• Journal Article

Data dialogues: Critical connections for designing and implementing future nanomaterial research

Citation

Powers, C. M., Grieger, K., Beaudrie, C., Hendren, C. O., Davis, J. M., Wang, A., ... Gift, J. S. (2015). Data dialogues: Critical connections for designing and implementing future nanomaterial research. Environment Systems and Decisions, 35(1), 76-87. DOI: 10.1007/s10669-014-9518-1

Abstract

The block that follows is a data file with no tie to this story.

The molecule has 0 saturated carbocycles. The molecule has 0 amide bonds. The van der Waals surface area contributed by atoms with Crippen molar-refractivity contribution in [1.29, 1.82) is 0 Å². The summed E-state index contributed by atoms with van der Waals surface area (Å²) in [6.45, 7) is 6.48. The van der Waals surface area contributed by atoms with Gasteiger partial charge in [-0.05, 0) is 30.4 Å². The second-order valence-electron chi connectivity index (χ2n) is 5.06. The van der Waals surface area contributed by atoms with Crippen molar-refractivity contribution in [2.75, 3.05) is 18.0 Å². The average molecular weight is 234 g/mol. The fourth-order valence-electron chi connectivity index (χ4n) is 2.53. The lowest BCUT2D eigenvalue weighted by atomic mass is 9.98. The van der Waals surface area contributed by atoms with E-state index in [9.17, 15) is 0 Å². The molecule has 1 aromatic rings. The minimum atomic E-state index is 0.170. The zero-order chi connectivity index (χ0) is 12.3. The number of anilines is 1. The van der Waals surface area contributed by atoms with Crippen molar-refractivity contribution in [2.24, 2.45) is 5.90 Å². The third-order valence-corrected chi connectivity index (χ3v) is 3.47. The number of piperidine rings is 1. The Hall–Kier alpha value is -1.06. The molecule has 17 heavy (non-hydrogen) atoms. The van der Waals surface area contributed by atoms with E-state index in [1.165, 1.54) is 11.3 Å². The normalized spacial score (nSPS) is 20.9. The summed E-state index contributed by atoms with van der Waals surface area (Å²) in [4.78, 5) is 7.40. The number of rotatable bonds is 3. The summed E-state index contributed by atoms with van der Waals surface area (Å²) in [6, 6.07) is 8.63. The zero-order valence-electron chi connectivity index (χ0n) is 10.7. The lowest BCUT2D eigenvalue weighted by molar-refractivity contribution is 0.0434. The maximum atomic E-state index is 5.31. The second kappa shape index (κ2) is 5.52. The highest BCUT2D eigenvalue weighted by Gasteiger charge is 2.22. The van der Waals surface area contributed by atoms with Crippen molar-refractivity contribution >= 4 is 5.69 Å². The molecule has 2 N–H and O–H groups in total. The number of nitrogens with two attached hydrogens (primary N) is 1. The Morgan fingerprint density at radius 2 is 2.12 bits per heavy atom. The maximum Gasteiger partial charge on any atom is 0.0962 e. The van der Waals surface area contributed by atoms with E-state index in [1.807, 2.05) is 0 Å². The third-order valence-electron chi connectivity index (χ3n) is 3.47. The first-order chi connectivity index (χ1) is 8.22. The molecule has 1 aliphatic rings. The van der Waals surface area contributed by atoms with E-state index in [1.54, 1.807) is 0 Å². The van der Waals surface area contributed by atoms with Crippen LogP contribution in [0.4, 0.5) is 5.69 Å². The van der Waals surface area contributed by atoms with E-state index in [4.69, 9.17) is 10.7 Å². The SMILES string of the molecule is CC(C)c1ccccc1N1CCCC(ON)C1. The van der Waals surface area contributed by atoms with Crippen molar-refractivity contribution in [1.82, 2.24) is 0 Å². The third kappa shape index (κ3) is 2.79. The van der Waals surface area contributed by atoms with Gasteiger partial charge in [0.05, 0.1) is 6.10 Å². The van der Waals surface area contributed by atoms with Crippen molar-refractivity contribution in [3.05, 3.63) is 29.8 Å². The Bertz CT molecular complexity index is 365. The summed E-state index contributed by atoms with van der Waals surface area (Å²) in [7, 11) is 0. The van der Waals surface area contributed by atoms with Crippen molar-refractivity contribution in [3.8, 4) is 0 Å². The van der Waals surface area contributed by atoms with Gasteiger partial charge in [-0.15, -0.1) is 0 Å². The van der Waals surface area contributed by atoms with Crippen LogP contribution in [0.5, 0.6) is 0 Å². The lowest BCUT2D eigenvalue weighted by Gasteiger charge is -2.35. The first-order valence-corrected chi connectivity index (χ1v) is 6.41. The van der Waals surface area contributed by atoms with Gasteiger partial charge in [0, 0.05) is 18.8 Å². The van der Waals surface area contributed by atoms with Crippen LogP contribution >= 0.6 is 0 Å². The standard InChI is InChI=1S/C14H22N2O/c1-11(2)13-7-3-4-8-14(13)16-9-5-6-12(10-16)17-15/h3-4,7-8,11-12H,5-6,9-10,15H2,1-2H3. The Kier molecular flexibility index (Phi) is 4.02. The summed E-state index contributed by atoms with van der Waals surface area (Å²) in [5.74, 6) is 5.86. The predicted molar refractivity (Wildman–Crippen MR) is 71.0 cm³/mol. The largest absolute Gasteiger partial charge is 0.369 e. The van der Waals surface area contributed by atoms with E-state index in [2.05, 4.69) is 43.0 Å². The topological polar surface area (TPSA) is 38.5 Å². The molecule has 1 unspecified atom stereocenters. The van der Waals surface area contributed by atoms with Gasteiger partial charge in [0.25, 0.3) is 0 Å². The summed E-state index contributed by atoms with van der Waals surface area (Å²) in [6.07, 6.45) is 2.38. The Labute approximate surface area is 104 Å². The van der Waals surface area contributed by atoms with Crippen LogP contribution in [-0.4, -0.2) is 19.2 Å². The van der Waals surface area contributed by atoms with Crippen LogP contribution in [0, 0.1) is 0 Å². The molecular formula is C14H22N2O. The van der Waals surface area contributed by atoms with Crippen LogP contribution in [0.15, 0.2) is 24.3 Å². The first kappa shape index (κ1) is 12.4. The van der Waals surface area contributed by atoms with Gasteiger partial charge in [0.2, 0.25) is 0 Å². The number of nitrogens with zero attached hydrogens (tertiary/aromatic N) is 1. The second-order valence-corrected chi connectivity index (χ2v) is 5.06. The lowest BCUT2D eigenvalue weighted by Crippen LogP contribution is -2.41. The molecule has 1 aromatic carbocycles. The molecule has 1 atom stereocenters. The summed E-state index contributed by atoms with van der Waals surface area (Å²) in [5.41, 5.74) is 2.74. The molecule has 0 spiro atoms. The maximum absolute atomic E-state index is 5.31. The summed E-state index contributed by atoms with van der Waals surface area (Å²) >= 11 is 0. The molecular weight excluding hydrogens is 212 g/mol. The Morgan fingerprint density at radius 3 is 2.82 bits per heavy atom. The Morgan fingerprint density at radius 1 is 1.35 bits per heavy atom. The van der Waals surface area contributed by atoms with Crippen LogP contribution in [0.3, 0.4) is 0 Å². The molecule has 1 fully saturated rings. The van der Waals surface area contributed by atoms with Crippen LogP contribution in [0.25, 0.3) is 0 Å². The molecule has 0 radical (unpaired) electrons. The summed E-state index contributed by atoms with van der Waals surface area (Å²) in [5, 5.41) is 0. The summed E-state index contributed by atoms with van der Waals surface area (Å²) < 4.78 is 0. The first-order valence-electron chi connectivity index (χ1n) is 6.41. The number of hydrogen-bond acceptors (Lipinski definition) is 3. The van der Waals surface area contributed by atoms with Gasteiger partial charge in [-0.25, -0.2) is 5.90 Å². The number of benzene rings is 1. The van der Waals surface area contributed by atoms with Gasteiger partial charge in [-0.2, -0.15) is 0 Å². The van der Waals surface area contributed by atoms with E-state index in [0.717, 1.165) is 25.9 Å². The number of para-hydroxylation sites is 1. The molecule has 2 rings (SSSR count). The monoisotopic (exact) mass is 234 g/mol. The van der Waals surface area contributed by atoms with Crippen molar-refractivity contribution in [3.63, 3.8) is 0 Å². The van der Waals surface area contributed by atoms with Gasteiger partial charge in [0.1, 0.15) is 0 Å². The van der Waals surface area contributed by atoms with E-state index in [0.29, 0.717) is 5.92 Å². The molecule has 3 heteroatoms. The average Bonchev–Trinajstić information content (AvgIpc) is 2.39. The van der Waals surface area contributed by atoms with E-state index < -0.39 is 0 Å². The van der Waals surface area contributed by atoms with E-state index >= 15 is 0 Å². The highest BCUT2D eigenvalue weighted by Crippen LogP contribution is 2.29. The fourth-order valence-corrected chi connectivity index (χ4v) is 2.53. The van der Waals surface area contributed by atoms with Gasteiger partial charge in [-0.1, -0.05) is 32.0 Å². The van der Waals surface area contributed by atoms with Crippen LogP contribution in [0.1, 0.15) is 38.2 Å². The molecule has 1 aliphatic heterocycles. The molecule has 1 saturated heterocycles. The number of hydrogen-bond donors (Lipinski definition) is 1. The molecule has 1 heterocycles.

Individuals and organizations in the engineered nanomaterial (ENM) community have increasingly recognized two related but distinct concerns: (1) Discordant data due to differences in experimental design (e.g., material characteristics, experimental model, and exposure concentration) or reporting (e.g., dose metric and material characterization details), and (2) a lack of data to inform decisions about ENM environmental, health, and safety (EHS). As one way to help address these issues, this Commentary discusses the important role of “data dialogues” or structured discussions between ENM researchers in EHS fields (e.g., toxicology, exposure science, and industrial hygiene) and decision makers who use the data researchers’ collect. The importance of these structured discussions is examined here in the context of barriers, solutions, and incentives: barriers to developing research relevant for human and ecological risk assessments; potential solutions to overcome such barriers; and incentives to help implement these or other solutions. These barriers, solutions, and incentives were identified by a group of expert stakeholders and ENM community members at the December 2013 Society for Risk Analysis panel discussion on research needed to support decision making for multiwalled carbon nanotubes. Key topics discussed by experts and ENM community members include: (1) The value of researchers collaborating with EHS decision makers (e.g., risk analysts, product developers, and regulators) to design research that can inform ENM EHS-related decisions (e.g., occupational exposure limits and product safety determinations), (2) the importance of funding incentives for such collaborative research, (3) the need to improve mechanisms for data sharing within and between sectors (e.g., academia, government, and industry), and (4) the critical need to educate the “next generation” of nanotechnology researchers in EHS topics (e.g., risk assessment, risk management). In presenting these outcomes, this Commentary is not intended to conclude the conversation that took place in December 2013 but rather to support a broader dialogue that helps ensure important risk assessment questions are answered for ENMs.